Democrats are considering some do-over candidates, but those are newcomers who ran strong races last year only to fall just short.

Stacey Abrams, who narrowly lost Georgia’s gubernatorial race, has met with party officials in Washington about a Senate bid in 2020 — a courtship that also included Senate Minority Leader Charles E. Schumer (D-N.Y.) selecting her to deliver the Democratic response to President Trump’s State of the Union address this month.

In early February, Schumer met with Beto O’Rourke, a former Texas congressman considering a challenge to Sen. John Cornyn (R) next year and forgoing a possible presidential bid, in the wake of his 2018 campaign that just missed ousting Sen. Ted Cruz (R).

Three other possible contenders are Democrats who narrowly lost House races last year: Amy McGrath, the first female Marine to fly combat missions, considering a race against Senate Majority Leader Mitch McConnell (R-Ky.); and, if other big names pass on races in their states, J.D. Scholten of Iowa and MJ Hegar of Texas.

Republicans are sure to label these candidates retreads and losers who are grasping for a win, but each demonstrated an ability to raise money, generate excitement from voters and outperform expectations in difficult political terrain.

Gonzales said it is a better foundation for a modern Senate campaign than pulling someone like Vilsack, 68, out of retirement.

“It’s natural to go to the people who have won there before, particularly if it’s a difficult state,” he said in a follow-up interview. “Recovering politicians bring voting records to defend and a sense that their time has passed, at a time when voters are skeptical of politicians and looking for fresh faces.”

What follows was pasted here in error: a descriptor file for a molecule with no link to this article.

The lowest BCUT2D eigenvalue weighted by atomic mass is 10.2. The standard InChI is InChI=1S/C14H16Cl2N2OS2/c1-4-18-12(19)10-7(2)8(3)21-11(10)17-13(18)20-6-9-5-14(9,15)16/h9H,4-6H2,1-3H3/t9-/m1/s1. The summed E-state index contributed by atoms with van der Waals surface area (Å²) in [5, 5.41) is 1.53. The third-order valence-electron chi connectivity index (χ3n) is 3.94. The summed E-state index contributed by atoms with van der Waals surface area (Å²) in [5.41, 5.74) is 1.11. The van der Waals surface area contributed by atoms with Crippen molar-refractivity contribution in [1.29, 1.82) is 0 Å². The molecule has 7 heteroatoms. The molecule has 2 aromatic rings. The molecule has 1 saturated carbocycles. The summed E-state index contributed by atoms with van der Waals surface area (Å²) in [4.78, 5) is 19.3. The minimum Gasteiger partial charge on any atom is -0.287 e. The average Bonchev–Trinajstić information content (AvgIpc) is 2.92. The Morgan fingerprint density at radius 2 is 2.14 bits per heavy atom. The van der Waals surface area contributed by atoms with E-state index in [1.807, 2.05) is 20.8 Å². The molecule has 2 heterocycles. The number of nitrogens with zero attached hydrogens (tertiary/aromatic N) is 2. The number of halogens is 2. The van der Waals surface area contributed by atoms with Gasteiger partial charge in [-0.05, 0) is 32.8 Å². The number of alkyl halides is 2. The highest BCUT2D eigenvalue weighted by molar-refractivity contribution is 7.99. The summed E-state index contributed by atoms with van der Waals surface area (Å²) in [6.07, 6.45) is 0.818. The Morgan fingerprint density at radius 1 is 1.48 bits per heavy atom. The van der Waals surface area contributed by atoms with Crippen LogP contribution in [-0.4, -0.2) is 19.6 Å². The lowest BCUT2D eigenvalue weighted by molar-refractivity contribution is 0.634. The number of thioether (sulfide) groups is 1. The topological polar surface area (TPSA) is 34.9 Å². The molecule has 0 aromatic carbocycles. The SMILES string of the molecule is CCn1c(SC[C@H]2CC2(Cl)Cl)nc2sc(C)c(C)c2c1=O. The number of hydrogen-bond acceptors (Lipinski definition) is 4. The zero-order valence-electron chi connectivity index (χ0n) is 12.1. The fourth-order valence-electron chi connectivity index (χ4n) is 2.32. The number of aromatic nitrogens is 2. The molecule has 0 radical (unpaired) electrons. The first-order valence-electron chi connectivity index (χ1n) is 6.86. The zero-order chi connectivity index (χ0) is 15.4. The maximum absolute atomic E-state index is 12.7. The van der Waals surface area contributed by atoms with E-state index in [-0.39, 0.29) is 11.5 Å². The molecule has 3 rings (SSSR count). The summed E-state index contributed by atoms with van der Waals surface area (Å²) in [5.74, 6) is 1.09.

Senate Republicans learned this lesson heading into 2014 when after four straight losing election cycles, they recruited a crop of relative newcomers. They picked up nine Democratic seats, claiming the majority, with just one former governor and only one GOP candidate who had served more than two terms in the House.

Democrats, in reviewing recent elections, privately contend that authenticity is the most important trait for victory, pointing to three incumbents who won in what should have been very tough races last year: Sens. Tammy Baldwin (Wis.), Sherrod Brown (Ohio) and Jon Tester (Mont.).

When it comes to flipping seats, however, Democrats have largely done so with relative newcomers. In the past six years, they have won five seats from GOP hands: Sens. Tammy Duckworth (Ill.), Maggie Hassan (N.H.), Doug Jones (Ala.), Jacky Rosen (Nev.) and Kyrsten Sinema (Ariz.).

Of those five, Hassan is the only previous statewide candidate, having won two terms as governor immediately before wining the 2016 Senate race.

Duckworth was an Army helicopter pilot who lost both her legs in combat in Iraq. Jones was a former U.S. attorney who prosecuted members of the Ku Klux Klan for a previously unsolved 1963 church bombing.

Voters, more and more, are turning away from the comfortable old shoe and want something fresh.

“When you take a step back, it’s tough not to see a trend,” Gonzales said.

Read more from Paul Kane’s archive, follow him on Twitter or subscribe to his updates on Facebook.